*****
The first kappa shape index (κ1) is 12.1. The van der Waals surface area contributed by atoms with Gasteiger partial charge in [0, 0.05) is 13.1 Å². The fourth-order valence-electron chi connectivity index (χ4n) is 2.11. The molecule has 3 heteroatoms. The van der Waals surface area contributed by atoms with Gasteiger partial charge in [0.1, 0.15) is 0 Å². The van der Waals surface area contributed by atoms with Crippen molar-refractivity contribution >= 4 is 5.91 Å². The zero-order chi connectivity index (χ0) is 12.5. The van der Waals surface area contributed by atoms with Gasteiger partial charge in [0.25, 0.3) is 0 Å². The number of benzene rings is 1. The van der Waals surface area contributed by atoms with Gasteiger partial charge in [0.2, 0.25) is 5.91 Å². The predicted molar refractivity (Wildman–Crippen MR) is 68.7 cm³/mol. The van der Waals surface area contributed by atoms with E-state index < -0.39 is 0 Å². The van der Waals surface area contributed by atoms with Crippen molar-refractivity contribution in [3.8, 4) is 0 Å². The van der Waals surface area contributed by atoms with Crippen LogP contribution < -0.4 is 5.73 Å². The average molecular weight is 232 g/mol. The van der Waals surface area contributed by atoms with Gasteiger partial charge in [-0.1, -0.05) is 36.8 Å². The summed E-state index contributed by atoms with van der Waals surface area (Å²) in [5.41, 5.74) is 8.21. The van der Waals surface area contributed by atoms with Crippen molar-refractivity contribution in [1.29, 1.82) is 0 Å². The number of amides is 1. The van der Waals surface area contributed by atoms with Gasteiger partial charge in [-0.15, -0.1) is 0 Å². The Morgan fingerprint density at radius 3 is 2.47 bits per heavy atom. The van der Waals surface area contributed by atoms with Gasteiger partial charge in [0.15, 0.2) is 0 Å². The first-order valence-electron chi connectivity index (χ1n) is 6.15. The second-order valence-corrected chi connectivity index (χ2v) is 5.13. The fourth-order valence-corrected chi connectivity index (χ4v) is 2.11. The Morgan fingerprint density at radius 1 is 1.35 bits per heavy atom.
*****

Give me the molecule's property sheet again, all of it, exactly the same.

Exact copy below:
The first kappa shape index (κ1) is 12.1. The van der Waals surface area contributed by atoms with Gasteiger partial charge in [0, 0.05) is 13.1 Å². The fourth-order valence-electron chi connectivity index (χ4n) is 2.11. The molecule has 3 heteroatoms. The van der Waals surface area contributed by atoms with Gasteiger partial charge in [0.1, 0.15) is 0 Å². The van der Waals surface area contributed by atoms with Crippen molar-refractivity contribution >= 4 is 5.91 Å². The zero-order chi connectivity index (χ0) is 12.5. The van der Waals surface area contributed by atoms with Gasteiger partial charge in [0.25, 0.3) is 0 Å². The number of benzene rings is 1. The van der Waals surface area contributed by atoms with Gasteiger partial charge in [0.2, 0.25) is 5.91 Å². The predicted molar refractivity (Wildman–Crippen MR) is 68.7 cm³/mol. The van der Waals surface area contributed by atoms with E-state index < -0.39 is 0 Å². The van der Waals surface area contributed by atoms with Crippen molar-refractivity contribution in [3.8, 4) is 0 Å². The van der Waals surface area contributed by atoms with Crippen LogP contribution < -0.4 is 5.73 Å². The average molecular weight is 232 g/mol. The van der Waals surface area contributed by atoms with Gasteiger partial charge in [-0.1, -0.05) is 36.8 Å². The summed E-state index contributed by atoms with van der Waals surface area (Å²) in [5.41, 5.74) is 8.21. The van der Waals surface area contributed by atoms with Crippen molar-refractivity contribution in [1.29, 1.82) is 0 Å². The number of amides is 1. The van der Waals surface area contributed by atoms with Gasteiger partial charge in [-0.15, -0.1) is 0 Å². The Morgan fingerprint density at radius 3 is 2.47 bits per heavy atom. The van der Waals surface area contributed by atoms with Gasteiger partial charge in [0.15, 0.2) is 0 Å². The first-order valence-electron chi connectivity index (χ1n) is 6.15. The second-order valence-corrected chi connectivity index (χ2v) is 5.13. The fourth-order valence-corrected chi connectivity index (χ4v) is 2.11. The Morgan fingerprint density at radius 1 is 1.35 bits per heavy atom.